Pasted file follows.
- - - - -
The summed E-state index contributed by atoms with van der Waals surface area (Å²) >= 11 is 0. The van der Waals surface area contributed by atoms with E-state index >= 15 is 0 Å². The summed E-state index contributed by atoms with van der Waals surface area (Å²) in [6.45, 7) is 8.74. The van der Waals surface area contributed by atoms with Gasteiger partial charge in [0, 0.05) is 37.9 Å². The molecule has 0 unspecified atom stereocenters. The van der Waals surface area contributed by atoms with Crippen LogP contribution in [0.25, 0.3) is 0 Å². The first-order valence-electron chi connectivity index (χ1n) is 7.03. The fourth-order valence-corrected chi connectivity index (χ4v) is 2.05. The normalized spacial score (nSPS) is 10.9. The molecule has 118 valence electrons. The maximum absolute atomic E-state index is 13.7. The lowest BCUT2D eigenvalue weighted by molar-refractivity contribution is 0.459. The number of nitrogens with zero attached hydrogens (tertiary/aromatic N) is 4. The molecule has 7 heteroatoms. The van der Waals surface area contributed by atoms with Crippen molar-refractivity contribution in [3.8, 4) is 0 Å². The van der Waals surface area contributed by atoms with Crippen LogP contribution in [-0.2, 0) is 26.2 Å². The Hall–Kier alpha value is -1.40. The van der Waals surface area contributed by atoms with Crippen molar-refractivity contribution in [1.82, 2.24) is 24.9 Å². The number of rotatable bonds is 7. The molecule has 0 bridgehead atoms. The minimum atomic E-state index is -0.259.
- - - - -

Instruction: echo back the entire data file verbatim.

The summed E-state index contributed by atoms with van der Waals surface area (Å²) >= 11 is 0. The van der Waals surface area contributed by atoms with E-state index >= 15 is 0 Å². The summed E-state index contributed by atoms with van der Waals surface area (Å²) in [6.45, 7) is 8.74. The van der Waals surface area contributed by atoms with Gasteiger partial charge in [0, 0.05) is 37.9 Å². The molecule has 0 unspecified atom stereocenters. The van der Waals surface area contributed by atoms with Crippen LogP contribution in [0.25, 0.3) is 0 Å². The first-order valence-electron chi connectivity index (χ1n) is 7.03. The fourth-order valence-corrected chi connectivity index (χ4v) is 2.05. The normalized spacial score (nSPS) is 10.9. The molecule has 118 valence electrons. The maximum absolute atomic E-state index is 13.7. The lowest BCUT2D eigenvalue weighted by molar-refractivity contribution is 0.459. The number of nitrogens with zero attached hydrogens (tertiary/aromatic N) is 4. The molecule has 7 heteroatoms. The van der Waals surface area contributed by atoms with Crippen molar-refractivity contribution in [3.8, 4) is 0 Å². The van der Waals surface area contributed by atoms with Crippen LogP contribution in [-0.2, 0) is 26.2 Å². The Hall–Kier alpha value is -1.40. The van der Waals surface area contributed by atoms with Crippen molar-refractivity contribution in [1.82, 2.24) is 24.9 Å². The number of rotatable bonds is 7. The molecule has 0 bridgehead atoms. The minimum atomic E-state index is -0.259.